It's not that a lot doesn't happen in my little adopted hometown of Dade City.
All that stuff I've written over the years about Velveeta being on the gourmet shelves in the grocery stores and all of us going over to the service station at night to jump on the cord and make the bell ring has been just window dressing.
(For those of you too young to remember "service" stations, the bells were to call people named "attendants," who would actually pump your gas, check your oil and clean your windows. Really.)
It is true that one night when I ordered wine through the bulletproof glass of a convenience store, I was asked, "Cork or cap?" _ thereby put on the spot in front of my date, who would have been forever humiliated if I said "cap."
And it is true that the city has more auto parts stores than restaurants and more pickup trucks than taxicabs.
But it is a tightly knit, fun little town and not without its cultural events, even if the best attended of them are car shows.
And to show you that I do take part in Dade City's infrequent but fervent celebrations of itself, I want to let you know that on Wednesday I joined a crowd of 40-some persons who were on hand to watch the ribbon cutting at the opening of the city's first downtown public restrooms.
And even though the bathrooms will be named in honor of Rotary International founder Paul Harris and the Dade City Rotary Club, I did receive the honor of being called on to make the first flush, which I did gleefully.
But with fame and recognition, as usual, come those who seek to turn it into opprobrium.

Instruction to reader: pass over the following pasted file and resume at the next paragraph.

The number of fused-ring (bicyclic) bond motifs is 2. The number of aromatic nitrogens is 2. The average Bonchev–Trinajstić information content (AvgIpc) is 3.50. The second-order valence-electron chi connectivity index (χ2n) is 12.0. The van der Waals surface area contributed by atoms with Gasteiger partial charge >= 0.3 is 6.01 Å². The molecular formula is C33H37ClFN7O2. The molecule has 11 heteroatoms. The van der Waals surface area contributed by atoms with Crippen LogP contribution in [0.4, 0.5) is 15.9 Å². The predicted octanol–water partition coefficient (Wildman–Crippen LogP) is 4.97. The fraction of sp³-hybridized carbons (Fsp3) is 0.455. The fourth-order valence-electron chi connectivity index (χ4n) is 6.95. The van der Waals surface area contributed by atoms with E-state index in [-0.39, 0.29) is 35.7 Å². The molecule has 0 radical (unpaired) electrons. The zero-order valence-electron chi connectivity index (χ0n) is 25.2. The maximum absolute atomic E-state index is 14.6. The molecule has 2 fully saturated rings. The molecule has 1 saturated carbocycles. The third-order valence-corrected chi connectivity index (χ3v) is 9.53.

"I've been complaining about there being no bathroom for years," whined C.T. Bowen, Pasco editor of editorials for the St. Petersburg Times. "I don't know why you got to flush it."
I reminded Bowen, gently, that most of his complaining was done when he worked at Brand X, meaning hardly anyone ever saw it.
But, as Dade City Commissioner Hutch Brock pointed out, the really important thing here is that we have bathrooms, and, more importantly to him, we have an example of private/public partnership at its best.
The Dade City Chamber of Commerce donated the lot, and builders, companies and individuals donated cash, material and labor to complete the project.
And there has probably never been a better planned bathroom in Florida. It has been the subject of surveys, studies and a planning committee that has been meeting for two years, for most of which I have been providing a sort of classical Greek chorus, quoting Moses, saying, "Let my people go."
And I can never, it seems, write about the issue without reminding people that nearby San Antonio took a pass on the public restroom issue in 1976 when it could have used Bicentennial funds to build them. It decided, instead, on a sprinkler system.
(Another note to the young: Sprinklers were things that used to spray water on grass, back when we still had water and grass.)
And now, I'm sure, some wag will ask what major sociological issue will I address now that the lid is closed on the bathroom issue.
Have no fear, cities on the North Suncoast are chock-full of windmills to joust at, and Zephyrhills, because of a conflict of interest, is the only one I have to leave alone.
I was, I'll admit, a little bothered by one thing during Brock's presentation Wednesday.
He said I had harped on the issue with columns that he described as "humorous" and "sarcastic."
A big soft teddy bear like me?
Hutch Brock calls me sarcastic?
Like he'd know.